A banner year for place-based books!
This year, books about travel and place were racking up accolades and making us drool with wanderlust. We’ve rounded up the best from 2017 to ignite your next-trip-planning, or stuff the stockings of loved ones with the gift of vacation pining.
INSIDER TIPDon’t give these away. Keep them for yourself.
Top Picks for You
Vacationland: True Stories from Painful Beaches
By John Hodgman
You’ll find plenty of laughs (and strange tales of Maine) in the memoirs from the former Daily Show With Jon Stewart contributor as he explores what it means to grow into middle age.
Where to Read it: By a cozy hearth in a rented New England cottage wearing at least three scarves.
At Home in the World: Reflections on Belonging While Wandering the Globe
By Tsh Oxenreider
If you are or have ever been worried that having kids will root you or that traveling with kids would be a pain, passively test drive that lengthy road trip with the delightfully curious Oxenreider family as they ponder their place in the world.
Where to Read it: On a plane near a child. It will make landing that much sweeter.
Homesick for Another World
By Ottessa Moshfegh
Crisp, tight, beautifully crafted short stories that explore the messy beauty of modern human existence: existentialism, loneliness, longing for someplace other than here.
Where to read it: A train ride across Europe and Asia and/or into the depths of your dark, sad soul.
Things That Happened Before the Earthquake
By Chiara Barzini
A charming coming-of-age fish-out-of-water story of a teenaged girl from Rome who moves to Los Angeles in the 1990s and tries to untangle the, like, mysterious nature of adolescents of the Valley, or whatever.
Where to Read it: SoCal, totally.
By Diksha Basu
A dramatic inheritance moves a modest Indian family to an affluent suburb of New Delhi, where they struggle, sitcom-style, to find their place in the opulence.
Where to Read it: In a luxury hotel overlooking the Taj Mahal.
BoutiqueHomes – Handpicked Vacation Rentals
In this collection of more than 60 uniquely designed homes, the creators at BoutiqueHomes curate vacation home architectural marvels in stunning locations.
Where to Read it: In a B&B sleigh bed with sunlight coming through the curtains. Have another cup of coffee–you deserve it.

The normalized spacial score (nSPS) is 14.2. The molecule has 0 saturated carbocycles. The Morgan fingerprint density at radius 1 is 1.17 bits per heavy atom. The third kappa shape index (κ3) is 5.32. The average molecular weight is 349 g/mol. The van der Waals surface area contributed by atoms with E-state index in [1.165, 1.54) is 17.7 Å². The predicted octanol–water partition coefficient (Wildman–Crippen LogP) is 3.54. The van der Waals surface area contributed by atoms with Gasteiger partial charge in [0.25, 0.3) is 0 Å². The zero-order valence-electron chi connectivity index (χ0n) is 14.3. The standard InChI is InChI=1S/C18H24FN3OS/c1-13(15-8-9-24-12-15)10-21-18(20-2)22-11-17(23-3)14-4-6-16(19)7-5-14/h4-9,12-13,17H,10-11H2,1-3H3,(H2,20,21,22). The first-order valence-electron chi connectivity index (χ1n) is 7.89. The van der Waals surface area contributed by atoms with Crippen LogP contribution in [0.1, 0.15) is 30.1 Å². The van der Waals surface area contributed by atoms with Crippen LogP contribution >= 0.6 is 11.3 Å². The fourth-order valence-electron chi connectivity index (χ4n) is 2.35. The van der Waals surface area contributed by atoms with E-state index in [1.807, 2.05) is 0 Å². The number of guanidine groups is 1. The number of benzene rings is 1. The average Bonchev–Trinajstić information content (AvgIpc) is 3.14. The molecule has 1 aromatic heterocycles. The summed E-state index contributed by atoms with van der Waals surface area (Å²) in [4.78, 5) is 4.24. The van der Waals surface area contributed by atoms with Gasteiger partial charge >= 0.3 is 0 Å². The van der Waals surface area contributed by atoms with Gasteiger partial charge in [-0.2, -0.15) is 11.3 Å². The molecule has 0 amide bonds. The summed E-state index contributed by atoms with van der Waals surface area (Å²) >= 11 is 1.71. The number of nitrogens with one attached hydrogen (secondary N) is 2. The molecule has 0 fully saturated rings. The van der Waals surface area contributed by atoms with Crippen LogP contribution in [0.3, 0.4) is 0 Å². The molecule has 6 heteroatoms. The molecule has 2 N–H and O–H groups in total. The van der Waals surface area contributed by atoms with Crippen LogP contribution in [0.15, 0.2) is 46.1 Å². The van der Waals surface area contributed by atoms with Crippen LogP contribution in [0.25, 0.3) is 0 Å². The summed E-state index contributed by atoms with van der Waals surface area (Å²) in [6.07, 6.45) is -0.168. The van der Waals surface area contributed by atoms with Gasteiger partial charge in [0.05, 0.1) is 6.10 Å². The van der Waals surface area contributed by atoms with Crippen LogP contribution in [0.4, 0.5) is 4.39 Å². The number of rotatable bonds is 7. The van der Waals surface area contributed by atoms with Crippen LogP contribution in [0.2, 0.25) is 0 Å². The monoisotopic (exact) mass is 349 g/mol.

All Over the Place: Adventures in Travel, True Love, and Petty Theft
By Geraldine DeRuiter
Her hilarious chronicles of world travel began on fan-favorite travel site The Everywhereist and, millions of page views later, have culminated in this side-splitting memoir.
Where to Read It: Pack this for travels you take with your family, and then use it as an excuse not to talk to them.
Nature is the Worst
By E. Reid Ross
Cracked writer E. Reid Ross puts together 500 of the most god-awful things that happen in nature—enjoy!
Where to Read it: Poolside at an all-inclusive resort, and really lap up the smugness about things like fresh towels.
The Schooldays of Jesus
By J. M. Coetzee
The stripped, righteous prose of Nobel Prize-winning allegorist waxes philosophical in the speculative tale of an immigrant society in which everyone arrives unable to recall their past.
Where to Read It: Scandinavia, or somewhere with minimalist/brutalist architecture to project your dystopian fears onto.
Schadenfreude, A Love Story: Me, the Germans, and 20 Years of Attempted Transformations, Unfortunate Miscommunications, and Humiliating Situations That Only They Have Words For
By Rebecca Schuman
In her memoirs, Schuman unravels her twenties: falling in love with a place and a man who don’t love you back with uproarious self-deprecation.
Where to Read It: Whilst riding the U-bahn.
Rich People Problems
By Kevin Kwan
Wealth, drama, the modern Chinese diaspora across Asia; this is the third in Kevin Kwan’s wildly popular Crazy Rich Asians series.
Where to Read It: In the tropical gardens of the Shangri-La Hotel Singapore, with oversized sunglasses on.
The Wayfarer’s Handbook
By Evan S Rice
If you like reading travel blogs and websites (and I DO), then you will enjoy this mishmash of inspiration/motivation/suggested itineraries/wanderlusty self-described “art of travel” book.
Where to Read It: On your smoke break as the winter turns cold.
By Elif Batuman
In this hilarious novel set in 1995, a Turkish-American girl begins her freshman year as a linguistics major at Harvard and strikes up a romance in which she is strung along via email, language barriers, and gross ineptitude.
Where to Read it: A thermal bath in Hungary.
So Happiness to Meet You: Foolishly, Blissfully Stranded in Vietnam
Ever dream of escaping Western society and all its trappings by resettling to East Asia? Here’s one family’s hilarious and true story of their culture shock.
Where to Read It: Lounging on the Mekong Delta.
The Golden House
By Salman Rushdie
Like any good traveler, Rushdie points out things about culture we might otherwise be too close to notice in this tale of modern Americans exploring identity in a fraught society.
Where to Read it: On a road trip to find the best diner in America.
The Lost City of the Monkey God: A True Story
Lost City! Monkey God! TRUE STORY!
Where to Read It: Somewhere in deep in the jungle of Central America, preferably under a pyramid and wearing a whip as an accessory.
The Rules Do Not Apply
By Ariel Levy
With wit and fire, Ariel Levy, grown-woman, navigates love and loss on her reporting trip to Mongolia.
Where to Read It: Riding a camel through a frozen desert. What are you doing?!
All photos courtesy of the publishers.